Was this a social injustice? Jesus apparently thought so. He said it was permitted because of His people’s unbelief, but was not God’s plan or will “in the beginning.” What I understand Jesus to be teaching is that the implication of the Gospel, that Christians are freed from slavery to sin and regenerated into new creatures, we are invited to embrace God’s original institution of marriage, in which “a man shall leave his father and his mother and hold fast to his wife, and they shall become one flesh.”

    I don’t know what the exact rationale of Wilberforce was, but from my reading of Matthew, the implication of the Gospel is that a Christian would not affirm slavery just because it was permitted in the Old Testament, but would view the question through God’s eyes “in the beginning.” In the beginning, God made them in His image, male and female He made them. To His image bearers he gave the blessing: “Be fruitful and multiply and fill the earth and subdue it, and have dominion over the fish of the sea and over the birds of the heavens and over every living thing that moves on the earth.”

    God’s blessing, as well as His creation of mankind in His image, is fundamentally incompatible with human slavery and the slave trade. The Gospel implication is that Christians would see that slavery is not compatible with God’s original creation and blessing of mankind.

    As born from above, i.e., the implication of the Gospel, Christians should live already under the reign of Christ. So, what might His will be regarding, for example, immigrants?

    “You shall not wrong a sojourner or oppress him, for you were sojourners in the land of Egypt.”

    “He executes justice for the fatherless and the widow, and loves the sojourner, giving him food and clothing. Love the sojourner, therefore, for you were sojourners in the land of Egypt.”

    It is sin in the world that is responsible for injustice, but the Christian is to advocate for justice, because it is an implication of the Gospel. When God renews heaven and earth, there will be no more injustice. The vocation of the Christian is not to bring the new heaven and new earth, but to witness to it already, both in terms of proclamation, and also in terms of how we live among the nations of the world.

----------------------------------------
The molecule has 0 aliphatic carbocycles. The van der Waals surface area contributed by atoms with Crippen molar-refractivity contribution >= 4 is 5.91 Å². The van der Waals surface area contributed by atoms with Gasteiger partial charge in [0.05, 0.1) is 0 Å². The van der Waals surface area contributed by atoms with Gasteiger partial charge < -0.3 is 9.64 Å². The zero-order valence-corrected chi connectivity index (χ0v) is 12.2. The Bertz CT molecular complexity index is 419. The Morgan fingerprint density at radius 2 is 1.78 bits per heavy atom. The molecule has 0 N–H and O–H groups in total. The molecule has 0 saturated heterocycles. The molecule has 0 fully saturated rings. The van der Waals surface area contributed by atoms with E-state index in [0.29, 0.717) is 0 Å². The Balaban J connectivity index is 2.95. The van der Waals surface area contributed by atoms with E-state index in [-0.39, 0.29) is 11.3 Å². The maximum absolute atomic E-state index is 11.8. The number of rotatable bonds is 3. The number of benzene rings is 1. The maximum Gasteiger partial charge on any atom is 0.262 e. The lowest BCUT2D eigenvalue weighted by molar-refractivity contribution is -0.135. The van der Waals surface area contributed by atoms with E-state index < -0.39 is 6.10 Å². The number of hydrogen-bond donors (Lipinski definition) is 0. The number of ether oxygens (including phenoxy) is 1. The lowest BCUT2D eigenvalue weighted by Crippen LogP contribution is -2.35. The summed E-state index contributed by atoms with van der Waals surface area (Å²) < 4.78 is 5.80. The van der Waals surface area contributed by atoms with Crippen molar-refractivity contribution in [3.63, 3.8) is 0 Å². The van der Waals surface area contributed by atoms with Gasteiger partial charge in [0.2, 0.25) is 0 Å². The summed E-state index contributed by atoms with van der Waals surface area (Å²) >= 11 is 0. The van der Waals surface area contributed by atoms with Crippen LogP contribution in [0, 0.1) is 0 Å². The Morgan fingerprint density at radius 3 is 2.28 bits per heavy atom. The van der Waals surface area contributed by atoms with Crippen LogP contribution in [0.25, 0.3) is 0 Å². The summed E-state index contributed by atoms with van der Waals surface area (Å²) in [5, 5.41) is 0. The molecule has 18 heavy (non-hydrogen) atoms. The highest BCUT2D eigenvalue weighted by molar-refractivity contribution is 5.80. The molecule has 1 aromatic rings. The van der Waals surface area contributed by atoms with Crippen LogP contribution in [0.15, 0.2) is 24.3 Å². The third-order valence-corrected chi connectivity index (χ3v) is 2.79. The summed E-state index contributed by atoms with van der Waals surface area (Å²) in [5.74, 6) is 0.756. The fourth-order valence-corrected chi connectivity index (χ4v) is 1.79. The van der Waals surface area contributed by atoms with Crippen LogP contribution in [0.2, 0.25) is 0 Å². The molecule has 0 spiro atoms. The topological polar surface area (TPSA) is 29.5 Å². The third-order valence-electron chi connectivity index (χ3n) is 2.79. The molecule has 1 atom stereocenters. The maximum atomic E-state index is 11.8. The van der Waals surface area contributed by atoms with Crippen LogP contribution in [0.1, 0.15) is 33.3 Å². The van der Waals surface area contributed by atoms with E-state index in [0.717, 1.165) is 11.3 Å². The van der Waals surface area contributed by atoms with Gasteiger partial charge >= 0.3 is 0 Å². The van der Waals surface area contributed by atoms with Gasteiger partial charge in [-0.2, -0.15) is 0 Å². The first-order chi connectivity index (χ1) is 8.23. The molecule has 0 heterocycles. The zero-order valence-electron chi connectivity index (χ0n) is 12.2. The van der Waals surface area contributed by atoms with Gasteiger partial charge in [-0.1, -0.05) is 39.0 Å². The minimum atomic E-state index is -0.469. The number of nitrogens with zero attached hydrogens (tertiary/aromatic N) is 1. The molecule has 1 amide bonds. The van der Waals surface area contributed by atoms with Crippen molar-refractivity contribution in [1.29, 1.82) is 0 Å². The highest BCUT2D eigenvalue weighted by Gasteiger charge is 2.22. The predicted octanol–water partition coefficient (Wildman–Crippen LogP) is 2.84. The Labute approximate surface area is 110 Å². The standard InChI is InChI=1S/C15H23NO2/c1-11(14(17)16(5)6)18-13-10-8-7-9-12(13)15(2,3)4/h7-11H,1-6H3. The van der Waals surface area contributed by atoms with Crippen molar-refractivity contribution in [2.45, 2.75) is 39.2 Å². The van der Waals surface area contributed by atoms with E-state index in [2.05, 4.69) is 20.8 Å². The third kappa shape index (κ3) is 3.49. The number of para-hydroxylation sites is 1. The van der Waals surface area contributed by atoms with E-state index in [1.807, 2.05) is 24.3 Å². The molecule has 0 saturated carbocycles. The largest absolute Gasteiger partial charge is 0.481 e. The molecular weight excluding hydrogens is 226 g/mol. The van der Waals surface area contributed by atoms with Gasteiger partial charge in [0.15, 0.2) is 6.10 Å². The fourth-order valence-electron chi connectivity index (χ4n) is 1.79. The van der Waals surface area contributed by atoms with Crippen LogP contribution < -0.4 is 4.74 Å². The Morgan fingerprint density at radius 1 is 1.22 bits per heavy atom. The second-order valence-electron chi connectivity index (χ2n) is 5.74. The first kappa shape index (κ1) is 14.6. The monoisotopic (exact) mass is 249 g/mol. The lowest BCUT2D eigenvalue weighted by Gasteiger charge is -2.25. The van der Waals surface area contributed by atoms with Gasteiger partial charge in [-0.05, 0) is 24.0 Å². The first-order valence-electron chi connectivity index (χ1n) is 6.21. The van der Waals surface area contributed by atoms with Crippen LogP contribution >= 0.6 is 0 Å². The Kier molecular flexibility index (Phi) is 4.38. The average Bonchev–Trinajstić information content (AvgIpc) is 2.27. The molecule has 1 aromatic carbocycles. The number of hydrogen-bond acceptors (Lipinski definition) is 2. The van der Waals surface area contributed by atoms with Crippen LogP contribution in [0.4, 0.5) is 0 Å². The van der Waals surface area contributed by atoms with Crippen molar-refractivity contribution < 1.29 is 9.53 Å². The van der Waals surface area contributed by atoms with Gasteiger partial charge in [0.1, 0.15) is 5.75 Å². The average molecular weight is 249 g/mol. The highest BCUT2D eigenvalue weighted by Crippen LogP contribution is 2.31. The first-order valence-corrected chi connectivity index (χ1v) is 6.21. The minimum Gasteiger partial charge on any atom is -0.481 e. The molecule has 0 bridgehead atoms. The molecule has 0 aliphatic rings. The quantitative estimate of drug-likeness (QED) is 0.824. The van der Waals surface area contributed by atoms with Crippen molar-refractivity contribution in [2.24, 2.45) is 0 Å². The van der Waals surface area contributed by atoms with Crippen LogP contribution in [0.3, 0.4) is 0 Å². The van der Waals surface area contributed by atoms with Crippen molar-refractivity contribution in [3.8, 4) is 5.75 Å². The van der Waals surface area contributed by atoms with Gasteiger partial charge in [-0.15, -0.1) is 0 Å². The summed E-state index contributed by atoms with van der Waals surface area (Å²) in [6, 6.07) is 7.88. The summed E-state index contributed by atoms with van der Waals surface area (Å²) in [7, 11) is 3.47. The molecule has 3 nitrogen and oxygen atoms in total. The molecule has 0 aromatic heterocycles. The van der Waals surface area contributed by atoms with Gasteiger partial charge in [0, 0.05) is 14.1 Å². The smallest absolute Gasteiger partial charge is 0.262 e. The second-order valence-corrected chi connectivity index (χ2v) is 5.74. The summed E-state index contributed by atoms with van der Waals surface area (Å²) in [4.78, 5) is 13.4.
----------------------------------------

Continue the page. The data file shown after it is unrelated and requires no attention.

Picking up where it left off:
Christ’s criticism of the church in Laodicea was complacency/assimilation, engaging in the oppressive and unjust economic and political institutions of the empire: “For you say, I am rich, I have prospered, and I need nothing, not realizing that you are wretched, pitiable, poor, blind, and naked. I counsel you to buy from me gold refined by fire, so that you may be rich, and white garments so that you may clothe yourself and the shame of your nakedness may not be seen, and salve to anoint your eyes, so that you may see.”

    Laodicea appears to have been engaging in the institutions of the Empire, which allowed them to prosper financially, unlike some of the other churches. In their eyes, and the eyes of the world, they appeared “rich.” But in Christ’s eyes, those who participate in social injustice are “wretched, pitiable, poor, blind, and naked.”

    Christ offers a different kind of gold and a white garment, which is eternal wealth. So, outside the walls of our churches, and in our engagement with the world, Christ’s letters to the 7 churches in Revelation appear to indicate that how we live matters to God and in the presence of Christ.

    In conclusion, I don’t see how Christians can turn a blind eye to social injustice or profit from it. I’m not saying the answers are simple or that we cannot have good faith disagreements on how to achieve justice, but at a high level, Christians should be able to spot patent injustice and call it out.

  22. Michael says:

    Well done, Jean.

  23. Em says:

    Glad to see the 7churches of Revelation discussed – i have no doubt they are recorded as examples for the benefit of The Church down through time
    Do we speak out when we see injustice? Yes. Are we tasked with reforming the world? No. We are here to be salt and light and it follows that if our lives are not growing more Christ like over time, perhaps we should not be telling the world how to behave? Perhaps we should limit our observations to confessions? Dunno, though, do i? ?

  24. Michael says:

    I want to return to Mike Leake’s article on the social Gospel…driven by Gospel implications.

    My passion for border issues came from an encounter with Christ in Juarez…that demanded I view migrants and Mexicans as people Christ loves and expects us to care for.

    It’s not primarily a political issue, it’s a Gospel issue…a kingdom issue.

    It also has political implications, but those concerns have to be viewed through a Gospel lens, not a national one.

    I think there are more issues that we’ve mis categorized as well…

  25. Michael says:

    I would also note that the 50 highly paid leaders is a family affair …it’s good to be a Sekulow…

  26. Steve says:

    I suspect the abortion issue is similar to the border issue when we talk about gospel implications. It’s primarily a kingdom issue and not a political one but there may be political implications.

  27. Michael says:


    The problem with embracing them as political issues comes when politicians use your passion to stay in power.
    The Republicans have used abortion as leverage just as the Democrats have used immigration…and done nothing to solve either problem.
    If they solve the problem, then they lose leverage.
    Both issues have clear Gospel implications but both have been skewed by political manipulation.

    Christians should be consistently pro-life regardless of age or nationality.